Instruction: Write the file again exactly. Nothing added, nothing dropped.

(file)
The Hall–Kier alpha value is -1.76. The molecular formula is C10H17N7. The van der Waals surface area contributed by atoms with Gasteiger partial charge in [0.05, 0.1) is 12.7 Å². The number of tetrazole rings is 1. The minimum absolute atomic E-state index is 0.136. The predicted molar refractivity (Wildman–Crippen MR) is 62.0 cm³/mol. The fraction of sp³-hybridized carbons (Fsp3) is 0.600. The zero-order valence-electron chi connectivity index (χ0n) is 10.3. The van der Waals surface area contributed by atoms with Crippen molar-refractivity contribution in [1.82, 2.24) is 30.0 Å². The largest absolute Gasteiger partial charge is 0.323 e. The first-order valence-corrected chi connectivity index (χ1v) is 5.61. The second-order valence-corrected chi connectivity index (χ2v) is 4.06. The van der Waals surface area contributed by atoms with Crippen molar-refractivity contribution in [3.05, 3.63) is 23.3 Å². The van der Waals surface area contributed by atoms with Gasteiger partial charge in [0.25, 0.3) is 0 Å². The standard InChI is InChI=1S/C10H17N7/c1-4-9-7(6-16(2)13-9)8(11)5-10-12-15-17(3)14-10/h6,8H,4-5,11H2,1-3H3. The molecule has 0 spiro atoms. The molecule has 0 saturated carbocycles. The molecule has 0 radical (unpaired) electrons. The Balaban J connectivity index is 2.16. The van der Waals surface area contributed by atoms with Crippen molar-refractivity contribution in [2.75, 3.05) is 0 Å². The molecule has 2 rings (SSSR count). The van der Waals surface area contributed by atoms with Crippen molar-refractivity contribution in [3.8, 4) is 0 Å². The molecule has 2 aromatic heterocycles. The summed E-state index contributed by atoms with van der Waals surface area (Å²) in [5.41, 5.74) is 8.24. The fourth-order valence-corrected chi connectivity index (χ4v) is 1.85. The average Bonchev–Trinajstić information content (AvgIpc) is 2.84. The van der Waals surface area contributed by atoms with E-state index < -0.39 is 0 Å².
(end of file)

The Hall–Kier alpha value is -1.76. The molecular formula is C10H17N7. The van der Waals surface area contributed by atoms with Gasteiger partial charge in [0.05, 0.1) is 12.7 Å². The number of tetrazole rings is 1. The minimum absolute atomic E-state index is 0.136. The predicted molar refractivity (Wildman–Crippen MR) is 62.0 cm³/mol. The fraction of sp³-hybridized carbons (Fsp3) is 0.600. The zero-order valence-electron chi connectivity index (χ0n) is 10.3. The van der Waals surface area contributed by atoms with Crippen molar-refractivity contribution in [1.82, 2.24) is 30.0 Å². The largest absolute Gasteiger partial charge is 0.323 e. The first-order valence-corrected chi connectivity index (χ1v) is 5.61. The second-order valence-corrected chi connectivity index (χ2v) is 4.06. The van der Waals surface area contributed by atoms with Crippen molar-refractivity contribution in [3.05, 3.63) is 23.3 Å². The van der Waals surface area contributed by atoms with Gasteiger partial charge in [0.25, 0.3) is 0 Å². The standard InChI is InChI=1S/C10H17N7/c1-4-9-7(6-16(2)13-9)8(11)5-10-12-15-17(3)14-10/h6,8H,4-5,11H2,1-3H3. The molecule has 0 spiro atoms. The molecule has 0 saturated carbocycles. The molecule has 0 radical (unpaired) electrons. The Balaban J connectivity index is 2.16. The van der Waals surface area contributed by atoms with Crippen molar-refractivity contribution in [2.75, 3.05) is 0 Å². The molecule has 2 rings (SSSR count). The van der Waals surface area contributed by atoms with Crippen molar-refractivity contribution in [3.8, 4) is 0 Å². The molecule has 2 aromatic heterocycles. The summed E-state index contributed by atoms with van der Waals surface area (Å²) in [5.41, 5.74) is 8.24. The fourth-order valence-corrected chi connectivity index (χ4v) is 1.85. The average Bonchev–Trinajstić information content (AvgIpc) is 2.84. The van der Waals surface area contributed by atoms with E-state index < -0.39 is 0 Å².